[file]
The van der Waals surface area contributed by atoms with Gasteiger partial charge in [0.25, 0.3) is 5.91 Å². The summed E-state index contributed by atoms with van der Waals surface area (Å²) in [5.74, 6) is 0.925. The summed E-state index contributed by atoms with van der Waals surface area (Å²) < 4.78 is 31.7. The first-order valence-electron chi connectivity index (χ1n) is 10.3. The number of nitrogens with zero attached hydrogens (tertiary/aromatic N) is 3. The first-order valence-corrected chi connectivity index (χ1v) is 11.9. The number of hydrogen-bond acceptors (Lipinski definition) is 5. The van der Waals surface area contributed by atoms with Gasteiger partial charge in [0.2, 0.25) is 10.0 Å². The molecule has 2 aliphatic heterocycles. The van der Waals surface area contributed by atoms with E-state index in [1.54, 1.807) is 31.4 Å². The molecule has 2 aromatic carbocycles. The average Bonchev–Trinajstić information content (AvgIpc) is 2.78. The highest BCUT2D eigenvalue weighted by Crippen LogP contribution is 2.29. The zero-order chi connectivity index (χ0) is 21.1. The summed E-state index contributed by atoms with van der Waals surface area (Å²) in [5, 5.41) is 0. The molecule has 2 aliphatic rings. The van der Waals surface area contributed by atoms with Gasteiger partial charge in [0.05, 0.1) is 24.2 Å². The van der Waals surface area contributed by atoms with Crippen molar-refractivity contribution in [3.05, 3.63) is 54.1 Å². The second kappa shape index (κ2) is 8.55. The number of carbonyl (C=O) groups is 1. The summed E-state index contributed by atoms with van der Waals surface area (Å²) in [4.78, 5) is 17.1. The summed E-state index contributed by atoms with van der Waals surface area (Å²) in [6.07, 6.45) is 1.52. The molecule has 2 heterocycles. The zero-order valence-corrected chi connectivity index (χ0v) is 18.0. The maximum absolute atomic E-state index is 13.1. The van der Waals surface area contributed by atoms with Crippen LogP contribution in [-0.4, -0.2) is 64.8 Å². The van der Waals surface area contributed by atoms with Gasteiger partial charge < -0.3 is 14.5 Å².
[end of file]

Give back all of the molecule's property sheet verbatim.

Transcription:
The van der Waals surface area contributed by atoms with Gasteiger partial charge in [0.25, 0.3) is 5.91 Å². The summed E-state index contributed by atoms with van der Waals surface area (Å²) in [5.74, 6) is 0.925. The summed E-state index contributed by atoms with van der Waals surface area (Å²) < 4.78 is 31.7. The first-order valence-electron chi connectivity index (χ1n) is 10.3. The number of nitrogens with zero attached hydrogens (tertiary/aromatic N) is 3. The first-order valence-corrected chi connectivity index (χ1v) is 11.9. The number of hydrogen-bond acceptors (Lipinski definition) is 5. The van der Waals surface area contributed by atoms with Gasteiger partial charge in [0.2, 0.25) is 10.0 Å². The molecule has 2 aliphatic heterocycles. The van der Waals surface area contributed by atoms with E-state index in [1.54, 1.807) is 31.4 Å². The molecule has 2 aromatic carbocycles. The average Bonchev–Trinajstić information content (AvgIpc) is 2.78. The highest BCUT2D eigenvalue weighted by Crippen LogP contribution is 2.29. The zero-order chi connectivity index (χ0) is 21.1. The summed E-state index contributed by atoms with van der Waals surface area (Å²) in [5, 5.41) is 0. The molecule has 2 aliphatic rings. The van der Waals surface area contributed by atoms with Gasteiger partial charge in [0.05, 0.1) is 24.2 Å². The van der Waals surface area contributed by atoms with Crippen molar-refractivity contribution in [3.05, 3.63) is 54.1 Å². The second kappa shape index (κ2) is 8.55. The number of carbonyl (C=O) groups is 1. The summed E-state index contributed by atoms with van der Waals surface area (Å²) in [4.78, 5) is 17.1. The summed E-state index contributed by atoms with van der Waals surface area (Å²) in [6.07, 6.45) is 1.52. The molecule has 2 heterocycles. The zero-order valence-corrected chi connectivity index (χ0v) is 18.0. The maximum absolute atomic E-state index is 13.1. The van der Waals surface area contributed by atoms with Crippen LogP contribution in [-0.4, -0.2) is 64.8 Å². The van der Waals surface area contributed by atoms with Gasteiger partial charge < -0.3 is 14.5 Å².